Stacey Carruth has served in a variety of callings under all of the organization umbrellas. She currently helps manage the co-sponsorship efforts between her stake and local refugee resettlement organizations. She works in journalism, focusing on the how and why of including conservative audiences. Her content can be found at She and her husband live in Denver, Colorado with their four kids.

Enter Stacey…

I spend my time teaching journalists. Specifically, I teach them why they need to attract conservative audiences and how to do it. Since more than 70% of journalists identify as liberal or progressive, most are curious if not desperate to hear me out.

I am uniquely qualified to be in this position because while I currently align most with liberal policies and values, I grew up a strict and loyal conservative. What’s different about me is that I don’t regret being conservative. I have my conservative upbringing to thank for much of the good I’ve done in my life.

So, I spend my time explaining conservative views and values to liberals to help them write a more accurate story that benefits all of their readers, not just the liberal ones.

These are not easy conversations, especially when so many people can’t even stand being in the same room as someone from the opposite side of the political aisle, let alone have a conversation with them. Despite this, I see these conversations as crucial to building Zion and gathering Israel in our communities.

Which is why I was ecstatic to listen to President Nelson rebuke the saints and call on them to become peacemakers this past General Conference.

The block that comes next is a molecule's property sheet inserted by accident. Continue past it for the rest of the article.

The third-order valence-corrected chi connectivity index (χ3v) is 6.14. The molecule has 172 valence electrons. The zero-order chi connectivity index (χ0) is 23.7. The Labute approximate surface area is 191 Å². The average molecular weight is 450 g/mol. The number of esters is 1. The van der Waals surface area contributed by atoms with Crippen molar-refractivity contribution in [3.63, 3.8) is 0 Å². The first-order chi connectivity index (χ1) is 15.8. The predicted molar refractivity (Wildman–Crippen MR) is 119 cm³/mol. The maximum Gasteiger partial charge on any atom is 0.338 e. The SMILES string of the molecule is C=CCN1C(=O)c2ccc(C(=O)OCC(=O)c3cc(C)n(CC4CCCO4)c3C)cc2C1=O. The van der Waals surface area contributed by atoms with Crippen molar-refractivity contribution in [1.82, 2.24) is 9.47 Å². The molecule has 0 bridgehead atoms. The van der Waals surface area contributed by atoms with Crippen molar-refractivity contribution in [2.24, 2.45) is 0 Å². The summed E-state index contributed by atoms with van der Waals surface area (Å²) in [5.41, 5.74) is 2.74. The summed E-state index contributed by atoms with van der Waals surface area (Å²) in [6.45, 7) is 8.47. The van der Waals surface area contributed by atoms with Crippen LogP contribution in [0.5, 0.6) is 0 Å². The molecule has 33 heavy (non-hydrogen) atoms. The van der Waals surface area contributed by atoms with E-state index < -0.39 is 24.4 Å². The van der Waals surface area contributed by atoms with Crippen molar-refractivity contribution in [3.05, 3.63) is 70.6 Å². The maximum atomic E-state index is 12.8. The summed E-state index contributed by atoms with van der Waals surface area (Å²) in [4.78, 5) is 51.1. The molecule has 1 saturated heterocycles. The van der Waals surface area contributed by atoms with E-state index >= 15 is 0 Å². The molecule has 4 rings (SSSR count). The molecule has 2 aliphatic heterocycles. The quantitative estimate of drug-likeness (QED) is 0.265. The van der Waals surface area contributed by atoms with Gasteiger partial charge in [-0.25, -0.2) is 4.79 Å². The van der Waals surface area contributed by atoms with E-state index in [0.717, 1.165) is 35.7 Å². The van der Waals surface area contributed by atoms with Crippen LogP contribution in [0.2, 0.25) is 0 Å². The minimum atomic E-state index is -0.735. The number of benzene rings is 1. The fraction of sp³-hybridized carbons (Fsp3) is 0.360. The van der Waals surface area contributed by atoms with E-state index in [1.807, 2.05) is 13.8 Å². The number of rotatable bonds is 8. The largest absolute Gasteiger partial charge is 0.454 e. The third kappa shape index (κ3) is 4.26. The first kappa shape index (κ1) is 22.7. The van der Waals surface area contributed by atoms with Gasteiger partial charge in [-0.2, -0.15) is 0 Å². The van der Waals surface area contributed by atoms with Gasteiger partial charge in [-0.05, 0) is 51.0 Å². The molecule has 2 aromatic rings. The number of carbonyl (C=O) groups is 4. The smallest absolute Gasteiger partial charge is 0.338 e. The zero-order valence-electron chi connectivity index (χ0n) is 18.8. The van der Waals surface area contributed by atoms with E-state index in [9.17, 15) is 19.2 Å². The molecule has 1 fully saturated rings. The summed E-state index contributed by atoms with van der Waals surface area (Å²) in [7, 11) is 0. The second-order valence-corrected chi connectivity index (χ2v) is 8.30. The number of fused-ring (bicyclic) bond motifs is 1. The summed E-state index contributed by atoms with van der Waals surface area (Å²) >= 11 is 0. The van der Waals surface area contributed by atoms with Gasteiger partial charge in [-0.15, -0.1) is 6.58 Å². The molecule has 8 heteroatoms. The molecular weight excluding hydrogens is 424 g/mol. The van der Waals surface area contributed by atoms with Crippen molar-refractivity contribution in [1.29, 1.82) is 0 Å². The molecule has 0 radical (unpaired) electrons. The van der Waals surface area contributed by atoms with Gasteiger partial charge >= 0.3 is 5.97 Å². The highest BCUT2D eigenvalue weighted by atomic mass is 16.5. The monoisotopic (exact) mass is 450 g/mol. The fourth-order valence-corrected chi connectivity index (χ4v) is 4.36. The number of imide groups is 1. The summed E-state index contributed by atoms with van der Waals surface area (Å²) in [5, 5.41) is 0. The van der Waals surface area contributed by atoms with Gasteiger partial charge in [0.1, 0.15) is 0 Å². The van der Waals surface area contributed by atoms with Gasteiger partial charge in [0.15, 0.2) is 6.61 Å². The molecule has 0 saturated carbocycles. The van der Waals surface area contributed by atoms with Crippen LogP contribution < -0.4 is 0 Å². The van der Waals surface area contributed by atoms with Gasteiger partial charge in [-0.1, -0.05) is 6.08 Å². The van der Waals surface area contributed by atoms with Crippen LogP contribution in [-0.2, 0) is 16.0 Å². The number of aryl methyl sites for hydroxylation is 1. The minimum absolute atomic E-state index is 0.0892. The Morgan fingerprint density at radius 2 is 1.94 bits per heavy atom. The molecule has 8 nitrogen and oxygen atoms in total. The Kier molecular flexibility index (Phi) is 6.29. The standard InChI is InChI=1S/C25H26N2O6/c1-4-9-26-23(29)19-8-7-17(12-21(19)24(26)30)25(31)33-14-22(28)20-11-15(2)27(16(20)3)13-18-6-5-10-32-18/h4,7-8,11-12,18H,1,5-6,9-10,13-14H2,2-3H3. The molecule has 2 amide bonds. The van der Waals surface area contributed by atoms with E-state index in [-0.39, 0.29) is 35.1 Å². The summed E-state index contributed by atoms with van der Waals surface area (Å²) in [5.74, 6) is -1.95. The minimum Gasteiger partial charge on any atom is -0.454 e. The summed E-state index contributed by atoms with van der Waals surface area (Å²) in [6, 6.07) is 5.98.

“Regrettably, we sometimes see contentious behavior even within our own ranks….This should not be….One of the easiest ways to identify a true follower of Jesus Christ is how compassionately that person treats other people”.

Identifying As a Peacemaker

There are a few ways that he specifically mentioned that we can be peacemakers. It is important that we don’t take these out of context or go “beyond the mark.” He said,

“If there is anything virtuous, lovely, or of good report or praiseworthy” that we can say about another person—whether to his face or behind her back—that should be our standard of communication”.

He did NOT say that we need to refuse to stand up for ourselves in fear of “causing” contention. He said, “Contention drives away the Spirit—every time. Contention reinforces the false notion that confrontation is the way to resolve differences; but it never is”.

What he did NOT say was that disciples of Christ should avoid conversations that trigger contention, should avoid people that we extremely dislike, or should avoid getting involved in situations that make us angry. We are called to be peace-makers not professional avoiders. If anything, the call to being a peacemaker requires us to enter into MORE difficult conversations, not fewer.

Praying for Charity